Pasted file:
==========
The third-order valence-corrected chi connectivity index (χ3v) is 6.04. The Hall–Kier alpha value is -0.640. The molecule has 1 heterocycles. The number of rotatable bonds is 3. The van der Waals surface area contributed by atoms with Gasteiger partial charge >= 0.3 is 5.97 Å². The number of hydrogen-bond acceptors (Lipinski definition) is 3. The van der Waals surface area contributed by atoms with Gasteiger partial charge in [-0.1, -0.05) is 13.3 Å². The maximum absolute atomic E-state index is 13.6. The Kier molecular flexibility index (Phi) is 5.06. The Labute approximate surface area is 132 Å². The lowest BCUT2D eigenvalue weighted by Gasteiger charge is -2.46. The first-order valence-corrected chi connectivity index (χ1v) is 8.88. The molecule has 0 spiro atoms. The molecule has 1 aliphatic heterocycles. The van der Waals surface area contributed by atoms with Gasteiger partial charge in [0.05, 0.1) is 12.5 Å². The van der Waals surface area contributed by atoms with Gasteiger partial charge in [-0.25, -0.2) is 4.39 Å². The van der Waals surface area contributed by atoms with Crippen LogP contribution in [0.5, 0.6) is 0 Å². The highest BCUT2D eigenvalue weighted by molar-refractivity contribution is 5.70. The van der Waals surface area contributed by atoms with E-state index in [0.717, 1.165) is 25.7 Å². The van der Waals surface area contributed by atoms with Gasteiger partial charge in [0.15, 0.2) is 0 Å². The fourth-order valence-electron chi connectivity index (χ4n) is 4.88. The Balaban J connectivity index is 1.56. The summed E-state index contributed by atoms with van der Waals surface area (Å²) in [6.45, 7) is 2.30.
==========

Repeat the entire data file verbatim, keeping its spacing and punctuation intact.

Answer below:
The third-order valence-corrected chi connectivity index (χ3v) is 6.04. The Hall–Kier alpha value is -0.640. The molecule has 1 heterocycles. The number of rotatable bonds is 3. The van der Waals surface area contributed by atoms with Gasteiger partial charge >= 0.3 is 5.97 Å². The number of hydrogen-bond acceptors (Lipinski definition) is 3. The van der Waals surface area contributed by atoms with Gasteiger partial charge in [-0.1, -0.05) is 13.3 Å². The maximum absolute atomic E-state index is 13.6. The Kier molecular flexibility index (Phi) is 5.06. The Labute approximate surface area is 132 Å². The lowest BCUT2D eigenvalue weighted by Gasteiger charge is -2.46. The first-order valence-corrected chi connectivity index (χ1v) is 8.88. The molecule has 0 spiro atoms. The molecule has 1 aliphatic heterocycles. The van der Waals surface area contributed by atoms with Gasteiger partial charge in [0.05, 0.1) is 12.5 Å². The van der Waals surface area contributed by atoms with Gasteiger partial charge in [-0.25, -0.2) is 4.39 Å². The van der Waals surface area contributed by atoms with Crippen LogP contribution in [0.5, 0.6) is 0 Å². The highest BCUT2D eigenvalue weighted by molar-refractivity contribution is 5.70. The van der Waals surface area contributed by atoms with E-state index in [0.717, 1.165) is 25.7 Å². The van der Waals surface area contributed by atoms with Gasteiger partial charge in [0.15, 0.2) is 0 Å². The fourth-order valence-electron chi connectivity index (χ4n) is 4.88. The Balaban J connectivity index is 1.56. The summed E-state index contributed by atoms with van der Waals surface area (Å²) in [6.45, 7) is 2.30.